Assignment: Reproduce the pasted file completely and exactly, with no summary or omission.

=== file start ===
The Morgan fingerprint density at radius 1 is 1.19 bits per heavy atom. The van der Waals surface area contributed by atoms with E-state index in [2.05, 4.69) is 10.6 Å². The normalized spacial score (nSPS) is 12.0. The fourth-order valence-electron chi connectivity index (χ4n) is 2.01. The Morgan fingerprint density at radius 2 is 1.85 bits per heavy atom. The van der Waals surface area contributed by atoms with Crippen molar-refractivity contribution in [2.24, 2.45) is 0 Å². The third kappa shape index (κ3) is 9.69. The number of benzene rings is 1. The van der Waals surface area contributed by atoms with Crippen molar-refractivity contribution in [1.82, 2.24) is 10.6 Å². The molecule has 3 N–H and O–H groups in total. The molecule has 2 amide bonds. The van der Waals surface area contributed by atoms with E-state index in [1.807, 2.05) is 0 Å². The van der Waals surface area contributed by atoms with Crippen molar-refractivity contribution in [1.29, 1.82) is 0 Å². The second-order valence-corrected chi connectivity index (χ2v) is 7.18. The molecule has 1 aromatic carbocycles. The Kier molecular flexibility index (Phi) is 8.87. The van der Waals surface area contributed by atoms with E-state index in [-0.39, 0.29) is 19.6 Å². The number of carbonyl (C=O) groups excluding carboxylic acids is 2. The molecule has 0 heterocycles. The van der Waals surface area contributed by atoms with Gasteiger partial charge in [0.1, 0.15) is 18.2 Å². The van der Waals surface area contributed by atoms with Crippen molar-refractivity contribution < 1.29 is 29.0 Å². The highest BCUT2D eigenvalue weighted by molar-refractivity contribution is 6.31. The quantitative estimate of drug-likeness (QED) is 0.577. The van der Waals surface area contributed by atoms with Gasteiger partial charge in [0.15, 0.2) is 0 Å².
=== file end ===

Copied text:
The Morgan fingerprint density at radius 1 is 1.19 bits per heavy atom. The van der Waals surface area contributed by atoms with E-state index in [2.05, 4.69) is 10.6 Å². The normalized spacial score (nSPS) is 12.0. The fourth-order valence-electron chi connectivity index (χ4n) is 2.01. The Morgan fingerprint density at radius 2 is 1.85 bits per heavy atom. The van der Waals surface area contributed by atoms with Crippen molar-refractivity contribution in [2.24, 2.45) is 0 Å². The third kappa shape index (κ3) is 9.69. The number of benzene rings is 1. The van der Waals surface area contributed by atoms with Crippen molar-refractivity contribution in [1.82, 2.24) is 10.6 Å². The molecule has 3 N–H and O–H groups in total. The molecule has 2 amide bonds. The van der Waals surface area contributed by atoms with E-state index in [1.807, 2.05) is 0 Å². The van der Waals surface area contributed by atoms with Crippen molar-refractivity contribution in [1.29, 1.82) is 0 Å². The second-order valence-corrected chi connectivity index (χ2v) is 7.18. The molecule has 1 aromatic carbocycles. The Kier molecular flexibility index (Phi) is 8.87. The van der Waals surface area contributed by atoms with E-state index in [-0.39, 0.29) is 19.6 Å². The number of carbonyl (C=O) groups excluding carboxylic acids is 2. The molecule has 0 heterocycles. The van der Waals surface area contributed by atoms with Gasteiger partial charge in [0.1, 0.15) is 18.2 Å². The van der Waals surface area contributed by atoms with Crippen molar-refractivity contribution < 1.29 is 29.0 Å². The highest BCUT2D eigenvalue weighted by molar-refractivity contribution is 6.31. The quantitative estimate of drug-likeness (QED) is 0.577. The van der Waals surface area contributed by atoms with Gasteiger partial charge in [0.15, 0.2) is 0 Å².